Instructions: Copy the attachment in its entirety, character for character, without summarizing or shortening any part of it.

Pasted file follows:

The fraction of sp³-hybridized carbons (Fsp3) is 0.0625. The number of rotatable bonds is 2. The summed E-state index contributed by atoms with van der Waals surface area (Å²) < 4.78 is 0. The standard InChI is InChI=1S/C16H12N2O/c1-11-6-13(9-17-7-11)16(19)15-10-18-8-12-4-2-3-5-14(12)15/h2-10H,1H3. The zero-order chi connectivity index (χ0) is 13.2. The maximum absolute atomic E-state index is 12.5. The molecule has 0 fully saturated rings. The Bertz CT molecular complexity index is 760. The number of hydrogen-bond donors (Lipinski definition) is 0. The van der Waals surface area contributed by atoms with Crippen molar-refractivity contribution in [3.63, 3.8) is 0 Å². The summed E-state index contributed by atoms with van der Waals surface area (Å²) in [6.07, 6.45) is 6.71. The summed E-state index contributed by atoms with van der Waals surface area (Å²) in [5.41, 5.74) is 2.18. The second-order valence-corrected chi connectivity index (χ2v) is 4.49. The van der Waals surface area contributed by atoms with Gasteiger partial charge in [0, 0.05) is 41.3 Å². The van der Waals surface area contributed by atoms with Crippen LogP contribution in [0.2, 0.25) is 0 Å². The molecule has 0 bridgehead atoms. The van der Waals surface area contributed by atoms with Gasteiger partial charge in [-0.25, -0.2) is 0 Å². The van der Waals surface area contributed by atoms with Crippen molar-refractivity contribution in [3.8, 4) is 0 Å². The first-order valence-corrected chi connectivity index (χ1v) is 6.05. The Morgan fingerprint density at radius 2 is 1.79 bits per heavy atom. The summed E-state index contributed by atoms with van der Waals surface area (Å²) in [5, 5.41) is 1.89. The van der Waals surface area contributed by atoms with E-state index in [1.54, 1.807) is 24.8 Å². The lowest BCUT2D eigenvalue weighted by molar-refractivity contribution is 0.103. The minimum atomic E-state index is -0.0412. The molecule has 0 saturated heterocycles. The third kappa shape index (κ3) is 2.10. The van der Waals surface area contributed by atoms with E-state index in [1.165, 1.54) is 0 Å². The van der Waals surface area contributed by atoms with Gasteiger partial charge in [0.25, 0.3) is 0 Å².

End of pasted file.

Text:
The fraction of sp³-hybridized carbons (Fsp3) is 0.0625. The number of rotatable bonds is 2. The summed E-state index contributed by atoms with van der Waals surface area (Å²) < 4.78 is 0. The standard InChI is InChI=1S/C16H12N2O/c1-11-6-13(9-17-7-11)16(19)15-10-18-8-12-4-2-3-5-14(12)15/h2-10H,1H3. The zero-order chi connectivity index (χ0) is 13.2. The maximum absolute atomic E-state index is 12.5. The molecule has 0 fully saturated rings. The Bertz CT molecular complexity index is 760. The number of hydrogen-bond donors (Lipinski definition) is 0. The van der Waals surface area contributed by atoms with Crippen molar-refractivity contribution in [3.63, 3.8) is 0 Å². The summed E-state index contributed by atoms with van der Waals surface area (Å²) in [6.07, 6.45) is 6.71. The summed E-state index contributed by atoms with van der Waals surface area (Å²) in [5.41, 5.74) is 2.18. The second-order valence-corrected chi connectivity index (χ2v) is 4.49. The van der Waals surface area contributed by atoms with Gasteiger partial charge in [0, 0.05) is 41.3 Å². The van der Waals surface area contributed by atoms with Crippen LogP contribution in [0.2, 0.25) is 0 Å². The molecule has 0 bridgehead atoms. The van der Waals surface area contributed by atoms with Gasteiger partial charge in [-0.25, -0.2) is 0 Å². The van der Waals surface area contributed by atoms with Crippen molar-refractivity contribution in [3.8, 4) is 0 Å². The first-order valence-corrected chi connectivity index (χ1v) is 6.05. The Morgan fingerprint density at radius 2 is 1.79 bits per heavy atom. The summed E-state index contributed by atoms with van der Waals surface area (Å²) in [5, 5.41) is 1.89. The van der Waals surface area contributed by atoms with E-state index in [1.54, 1.807) is 24.8 Å². The lowest BCUT2D eigenvalue weighted by molar-refractivity contribution is 0.103. The minimum atomic E-state index is -0.0412. The molecule has 0 saturated heterocycles. The third kappa shape index (κ3) is 2.10. The van der Waals surface area contributed by atoms with E-state index in [1.165, 1.54) is 0 Å². The van der Waals surface area contributed by atoms with Gasteiger partial charge in [0.25, 0.3) is 0 Å².